Saturday, August 08, 2009

MIFF 2009 Day 15 - 7/8/09

Today I had the pleasure of having lunch with Lynden Barber from Eyes Wired Open who has braved the southern climes to interview MIFF director Richard Moore for SBS, visit the Len Lye exhibition at ACMI (his article) and cram as many films into the weekend that he can. It was the first time we'd met other than online and I I took him on a little walking tour of Melbourne's laneways before catching Fassbinder's Chinese Roulette. I highly recommend his Eyes Wired Open as one of the best Australian film blogs.
  • Chinesisches Roulette (Chinese Roulette, Rainer Werner Fassbinder, West Germany/France, 1976)
  • Best of the MIFF Shorts
  • Un lac (A Lake, Philippe Grandrieux, France, 2008)
Chinese Roulette
In some respects, I feel similarly towards Fassbinder as I do towards Godard. Other than Ali: Fear Eats the Soul, little of Fassbinder's work touches me and - like Godard's films - feels designed to remain distant. Chinese Roulette is unmistakably Fassbinder: the melodrama, the score, the sexual innuendo, the camp undertones.

Anna Karina's role demands little of her. She plays the husband's mistress and speaks a few words of German here and there. As in Godard's films, it appears her role is little more than window-dressing, pretty as she is.

The film encapsulates an era, and is fascinating in that context. The story is a bit of a romp and enjoyable enough. Like Godard, I don't feel I know enough about Fassbinder's intent to discuss the film further, but am happy to be enlightened by others. I enjoyed the film, but it was nothing special.

Best of the MIFF Shorts
I didn't realise that this session was largely taken up by the awards ceremony, so we only got to see six shorts:
  • Instead of Abracadabra
    A Swedish comedy (with a zany sense of humour guaranteed to appeal to Australian audiences) about a young layabout whose amateur magic shows sometimes put relatives in hospital.
  • Next Floor
    The silent era styeled credits preface a film without dialogue. The visuals recall any number of gothic horror films and the style is almost Greenaway.
  • Two Men
    A simple premise is explored in a novel fashion, a kind of what-if, indigenous style.
  • Necessary Games
    I can't say I'm a big fan for experimental cinema, though this one is intriguing.
  • The Cat Piano
    Inventive, entertaining, film noir with a voiceover by Nick Cave - how could you go wrong?
  • Slaves
    The animation does an excellent job of making a dark subject accessible. Who'd have thought that the terrible things described are taking place today?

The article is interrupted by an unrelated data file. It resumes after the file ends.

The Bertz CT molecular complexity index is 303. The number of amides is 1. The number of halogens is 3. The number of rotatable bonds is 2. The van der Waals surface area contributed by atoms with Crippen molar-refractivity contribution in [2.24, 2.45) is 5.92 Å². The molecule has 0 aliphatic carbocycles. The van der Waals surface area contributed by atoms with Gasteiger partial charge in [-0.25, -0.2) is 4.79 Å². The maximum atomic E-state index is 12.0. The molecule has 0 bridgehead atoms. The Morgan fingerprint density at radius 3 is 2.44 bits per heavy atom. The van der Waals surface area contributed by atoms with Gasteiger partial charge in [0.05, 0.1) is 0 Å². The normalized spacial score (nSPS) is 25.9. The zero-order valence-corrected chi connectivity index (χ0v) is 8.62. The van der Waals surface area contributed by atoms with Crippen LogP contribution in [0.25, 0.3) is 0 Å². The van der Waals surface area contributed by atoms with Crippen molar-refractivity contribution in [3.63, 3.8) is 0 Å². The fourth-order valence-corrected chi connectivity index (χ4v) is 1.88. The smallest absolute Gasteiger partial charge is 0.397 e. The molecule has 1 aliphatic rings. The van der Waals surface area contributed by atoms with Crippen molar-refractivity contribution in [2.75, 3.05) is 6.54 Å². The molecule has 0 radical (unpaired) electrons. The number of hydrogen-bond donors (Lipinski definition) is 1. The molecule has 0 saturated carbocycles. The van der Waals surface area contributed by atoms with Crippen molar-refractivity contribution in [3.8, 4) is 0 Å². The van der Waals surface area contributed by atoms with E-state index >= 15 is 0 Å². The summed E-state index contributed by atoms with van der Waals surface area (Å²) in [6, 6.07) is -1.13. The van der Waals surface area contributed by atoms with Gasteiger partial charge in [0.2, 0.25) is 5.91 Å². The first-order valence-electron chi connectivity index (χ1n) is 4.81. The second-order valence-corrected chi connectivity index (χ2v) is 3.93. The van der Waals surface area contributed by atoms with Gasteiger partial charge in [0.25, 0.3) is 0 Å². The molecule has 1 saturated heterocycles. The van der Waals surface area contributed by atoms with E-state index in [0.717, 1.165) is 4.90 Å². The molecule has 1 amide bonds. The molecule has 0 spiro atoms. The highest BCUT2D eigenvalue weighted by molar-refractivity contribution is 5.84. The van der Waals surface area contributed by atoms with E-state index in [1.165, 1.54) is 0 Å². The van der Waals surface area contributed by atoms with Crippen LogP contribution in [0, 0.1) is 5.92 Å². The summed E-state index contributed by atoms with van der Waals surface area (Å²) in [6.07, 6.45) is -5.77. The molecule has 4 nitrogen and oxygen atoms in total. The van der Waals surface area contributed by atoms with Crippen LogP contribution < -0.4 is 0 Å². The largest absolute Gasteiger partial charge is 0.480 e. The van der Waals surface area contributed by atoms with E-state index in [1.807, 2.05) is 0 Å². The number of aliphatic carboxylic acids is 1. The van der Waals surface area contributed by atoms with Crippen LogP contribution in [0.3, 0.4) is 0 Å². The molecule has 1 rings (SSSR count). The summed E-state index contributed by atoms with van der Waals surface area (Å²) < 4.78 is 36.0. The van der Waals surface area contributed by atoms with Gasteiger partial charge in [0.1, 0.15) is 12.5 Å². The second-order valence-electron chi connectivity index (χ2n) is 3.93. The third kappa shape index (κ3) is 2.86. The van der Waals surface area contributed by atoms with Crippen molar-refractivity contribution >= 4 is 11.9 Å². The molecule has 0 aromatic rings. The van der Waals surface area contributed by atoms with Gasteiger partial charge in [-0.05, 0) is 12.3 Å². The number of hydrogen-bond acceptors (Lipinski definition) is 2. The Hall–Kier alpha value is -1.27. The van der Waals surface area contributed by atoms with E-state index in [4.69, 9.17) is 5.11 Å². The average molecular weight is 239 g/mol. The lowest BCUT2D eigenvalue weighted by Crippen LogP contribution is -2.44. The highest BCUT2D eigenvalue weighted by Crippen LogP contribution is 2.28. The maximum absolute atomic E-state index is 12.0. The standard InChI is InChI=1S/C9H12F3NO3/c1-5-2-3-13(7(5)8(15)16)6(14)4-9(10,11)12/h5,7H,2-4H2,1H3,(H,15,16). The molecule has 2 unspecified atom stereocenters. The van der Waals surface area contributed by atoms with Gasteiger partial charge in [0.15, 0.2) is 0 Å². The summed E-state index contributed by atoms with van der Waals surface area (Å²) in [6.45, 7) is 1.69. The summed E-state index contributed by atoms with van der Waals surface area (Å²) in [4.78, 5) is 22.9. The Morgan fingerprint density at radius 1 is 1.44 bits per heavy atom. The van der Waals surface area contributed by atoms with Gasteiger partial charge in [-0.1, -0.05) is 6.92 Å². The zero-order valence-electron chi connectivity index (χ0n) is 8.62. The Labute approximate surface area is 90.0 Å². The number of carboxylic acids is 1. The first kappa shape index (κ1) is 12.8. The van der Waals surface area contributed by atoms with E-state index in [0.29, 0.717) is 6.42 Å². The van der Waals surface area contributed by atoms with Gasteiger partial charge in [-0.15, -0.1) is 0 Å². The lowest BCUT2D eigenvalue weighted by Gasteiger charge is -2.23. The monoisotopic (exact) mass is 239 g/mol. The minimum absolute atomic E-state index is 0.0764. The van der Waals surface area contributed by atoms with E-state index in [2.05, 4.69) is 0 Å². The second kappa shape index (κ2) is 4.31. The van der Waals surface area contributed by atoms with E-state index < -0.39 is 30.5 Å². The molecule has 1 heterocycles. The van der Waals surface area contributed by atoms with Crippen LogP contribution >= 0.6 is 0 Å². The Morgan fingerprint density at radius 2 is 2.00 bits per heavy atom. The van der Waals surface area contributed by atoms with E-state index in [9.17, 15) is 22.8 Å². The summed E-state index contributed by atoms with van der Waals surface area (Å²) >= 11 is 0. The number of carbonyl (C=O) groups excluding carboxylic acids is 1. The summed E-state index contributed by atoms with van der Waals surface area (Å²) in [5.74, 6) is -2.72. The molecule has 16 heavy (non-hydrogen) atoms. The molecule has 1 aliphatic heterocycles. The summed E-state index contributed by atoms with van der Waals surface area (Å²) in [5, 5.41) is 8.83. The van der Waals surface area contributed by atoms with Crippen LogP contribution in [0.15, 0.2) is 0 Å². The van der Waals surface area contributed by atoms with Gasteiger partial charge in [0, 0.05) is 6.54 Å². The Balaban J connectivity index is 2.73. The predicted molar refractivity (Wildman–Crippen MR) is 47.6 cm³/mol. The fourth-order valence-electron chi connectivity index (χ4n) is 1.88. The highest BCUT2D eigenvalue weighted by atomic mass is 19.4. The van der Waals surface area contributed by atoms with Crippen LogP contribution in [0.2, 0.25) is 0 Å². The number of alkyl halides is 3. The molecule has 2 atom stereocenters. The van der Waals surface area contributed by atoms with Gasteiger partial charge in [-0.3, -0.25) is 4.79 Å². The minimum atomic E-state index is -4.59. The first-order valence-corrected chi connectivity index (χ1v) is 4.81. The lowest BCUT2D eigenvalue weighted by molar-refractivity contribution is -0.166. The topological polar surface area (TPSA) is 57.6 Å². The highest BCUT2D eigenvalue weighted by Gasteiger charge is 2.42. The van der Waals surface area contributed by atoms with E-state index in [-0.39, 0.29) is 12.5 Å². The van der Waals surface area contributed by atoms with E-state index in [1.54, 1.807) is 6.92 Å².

Memo to self: next year, include at least one shorts session in my program.

A Lake
"It's like sticking knitting needles into your eyes" is how one walk-out described this film to me, though I found it captivating. I just had to capture that response, which I find amusing, and fair enough. I noticed quite a number of walk-outs and I don't blame any of them.

A Lake is a difficult film: the hand-held camera has a tendency at times to replicate the experience of the epileptic protagonist. There's not a whole lot happening. Our man cuts down trees in the snow. The visuals are staggeringly beautiful. His fits are increasing in frequency, which he reveals to his sister (with whom he has a sexual fixation), but not his mother.

The film is dark, brooding and again, difficult. Yet somehow compelling.


poignantPoint said...

Only caught 1 film in my brief visit. Luckily we struck cinema gold. 'Boris Ryzhy', a doco about a Russian poet who killed himself age 26. The documentarian went to his home town to try get some answers as to why. The doco features lots of poems read by Boris, and visuals of the town/people to accompany. It was done really well. One of those slow-burners that gradually penetrates into your emotional core. I walked out of the cinema, my perspective of the world noticibly altered - if only for a short while. That's the kind of hit i became addicted to a couple of years ago.

Anonymous said...

I was at the shorts session also. If they were the best, it just confirms my growing belief that MIFF-picked shorts are only a way of saying "look what I can do with the medium" rather than "look at how I reveal this good story"

Anonymous said...

Philippe Grandrieux is one of my favourite filmmakers but he doesn't make enough films. His other two films that screened at MIFF a few years ago remain highlights. An original director and one of French's best. His films are like no other films being made today.